Allegheny Senior Bailey Pifer Prepares for Peace Corps Service

The tropical savannas and rainforests of Rwanda are a long way from the temperate rolling hills of western Pennsylvania, and Allegheny College senior Bailey Pifer is about to find that out.

Pifer, who will graduate on May 11 from Allegheny, will soon thereafter board an airplane and fly to central Africa as part of a Peace Corps deployment. She is one of three Allegheny seniors — the others are Daniel Larson of Circle Pines, Minnesota, and Sarah Rogan of Pittsburgh, Pennsylvania – who joined the Peace Corps this year in what is becoming a proud Gator tradition. Since 1961, about 220 Allegheny alumni have served overseas as Peace Corps volunteers.

Bailey Pifer of Oil City, Pennsylvania, has joined the Peace Corps and will be headed to Rwanda.

“To me this is just further demonstration of the ethic of service all four students have lived while at Allegheny,” says Jim Fitch, director of Career Education in the Allegheny Gateway.

“Bailey was one of 23 students who completed the experiential learning seminar to Nicaragua in May 2016, where as a member of the team she tirelessly worked with the members of the Chacocente community mixing cement, laying block, and completing various construction projects,” Fitch says. “I’m proud of and happy for all of them.”

Pifer has been assigned to work as a maternal and child health coordinator, focused on improving health and nutrition among the Rwandan population.

“My role will be to support families in adopting improved hygiene and safe water practices at the household level and encourage families to prevent and appropriately respond to childhood illnesses such as diarrhea, acute respiratory infections, malaria and HIV,” says Pifer, who is from Oil City, Pennsylvania.

Pifer is not daunted by the fact that soon she will be more than 7,000 miles from her family and friends. “My parents are already trying to find a way to come see me during my service, so I know if I truly need anything they will be there. It’s going to be challenging and there will be many difficulties along the way, but I am excited for this opportunity and ready to face these challenges,” she says.

Pifer, who is a biochemistry major and global health studies minor, has been deeply involved in service and extracurricular activities at Allegheny. Her resume includes participation in Educating Minds of Creative Children, women’s rugby, Alpha Phi Omega, the Allegheny Volunteer Service Leader Program, the Davies Service Leader Program, Toys for Tots, a Swami Vivekananda Youth Movement internship, the Network for Local Research and Knowledge Program and the Pre-Health Professions Club. She also has served as a first aid provider and a volunteer with the Grounds For Change coffeehouse, Second Harvest Food Drive and French Creek Clean Up.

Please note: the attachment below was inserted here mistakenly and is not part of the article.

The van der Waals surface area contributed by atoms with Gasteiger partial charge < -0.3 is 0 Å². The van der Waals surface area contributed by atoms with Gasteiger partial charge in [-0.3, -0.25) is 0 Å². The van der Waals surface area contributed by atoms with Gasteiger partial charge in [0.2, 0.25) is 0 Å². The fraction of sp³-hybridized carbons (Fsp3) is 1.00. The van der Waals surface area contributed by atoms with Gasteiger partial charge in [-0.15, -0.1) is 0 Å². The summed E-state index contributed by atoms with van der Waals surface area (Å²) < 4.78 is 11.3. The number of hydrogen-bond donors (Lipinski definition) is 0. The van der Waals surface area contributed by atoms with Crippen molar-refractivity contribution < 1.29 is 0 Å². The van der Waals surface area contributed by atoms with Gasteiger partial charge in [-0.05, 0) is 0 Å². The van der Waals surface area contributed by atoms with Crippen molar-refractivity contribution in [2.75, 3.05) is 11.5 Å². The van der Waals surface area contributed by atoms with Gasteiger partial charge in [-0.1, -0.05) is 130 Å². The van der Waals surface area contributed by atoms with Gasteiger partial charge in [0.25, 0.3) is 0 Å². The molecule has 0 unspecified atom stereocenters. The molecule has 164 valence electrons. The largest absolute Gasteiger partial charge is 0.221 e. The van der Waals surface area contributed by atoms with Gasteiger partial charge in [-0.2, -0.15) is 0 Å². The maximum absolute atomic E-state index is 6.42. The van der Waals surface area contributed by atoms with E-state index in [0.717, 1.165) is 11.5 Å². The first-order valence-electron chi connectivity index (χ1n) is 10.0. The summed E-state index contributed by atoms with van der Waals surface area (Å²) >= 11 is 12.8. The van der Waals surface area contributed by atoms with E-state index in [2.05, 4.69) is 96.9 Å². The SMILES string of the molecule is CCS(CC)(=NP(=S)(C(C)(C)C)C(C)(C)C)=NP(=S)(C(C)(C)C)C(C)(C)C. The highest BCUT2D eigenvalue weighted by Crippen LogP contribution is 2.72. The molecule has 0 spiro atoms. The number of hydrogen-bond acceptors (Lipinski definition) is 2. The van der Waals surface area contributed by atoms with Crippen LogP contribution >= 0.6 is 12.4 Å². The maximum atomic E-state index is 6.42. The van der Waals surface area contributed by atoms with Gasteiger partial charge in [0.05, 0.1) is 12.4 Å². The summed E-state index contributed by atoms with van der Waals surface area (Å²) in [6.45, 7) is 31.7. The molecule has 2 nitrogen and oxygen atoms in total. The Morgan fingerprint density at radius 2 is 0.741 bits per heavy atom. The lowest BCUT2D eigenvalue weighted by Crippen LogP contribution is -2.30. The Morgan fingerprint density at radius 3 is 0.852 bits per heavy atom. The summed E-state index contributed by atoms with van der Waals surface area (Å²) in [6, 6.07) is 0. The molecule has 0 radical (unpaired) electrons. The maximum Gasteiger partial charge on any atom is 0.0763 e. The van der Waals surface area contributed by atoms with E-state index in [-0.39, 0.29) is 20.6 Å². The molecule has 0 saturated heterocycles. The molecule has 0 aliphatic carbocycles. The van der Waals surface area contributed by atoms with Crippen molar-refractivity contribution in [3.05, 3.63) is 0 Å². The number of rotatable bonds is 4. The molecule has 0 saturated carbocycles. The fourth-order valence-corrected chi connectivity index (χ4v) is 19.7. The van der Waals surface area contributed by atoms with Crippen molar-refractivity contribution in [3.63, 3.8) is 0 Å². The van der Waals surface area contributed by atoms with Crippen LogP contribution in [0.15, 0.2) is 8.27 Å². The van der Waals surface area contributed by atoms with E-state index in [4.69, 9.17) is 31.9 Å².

She opted for volunteer work overseas instead of seeking employment in-country as a way to achieve her eventual goal of becoming a hospital pediatrician.

“The Peace Corps allows me to get experience in the medical profession under moral and ethical regulations while also learning about nontraditional and traditional medical practices that could further maternal and child healthcare in the United States,” says Pifer. “There are many jobs in the U.S. that can provide these opportunities, but by living in another country you have to step out of your comfort zone and everything you know to adapt, which is something that jobs in the U.S. cannot provide to the fullest extent.”

Community service has allowed Pifer to explore avenues of development that she otherwise would not have ventured into. “Community service has been one of the highlights of my time here at Allegheny. It has allowed for countless opportunities that I would have never thought would occur. Looking back to freshman year and high school, I’m definitely not the same person today, and I would not change it for the world,” she says. “Allegheny overall has allowed me to become a well-rounded individual with so many experiences and skills.”

For students just starting their academic careers at Allegheny, Pifer advises: “I would definitely say to get involved in the campus and community activities and events as much as you can because four years go by really fast and you don’t want to have any regrets following graduation. Also, figure out who you are and what makes you happy.”

Allegheny ranks No. 9 among small schools on the 2019 Peace Corps list of top volunteer-producing colleges and universities. Currently, there are 12 Allegheny alumni working as Peace Corps volunteers around the world.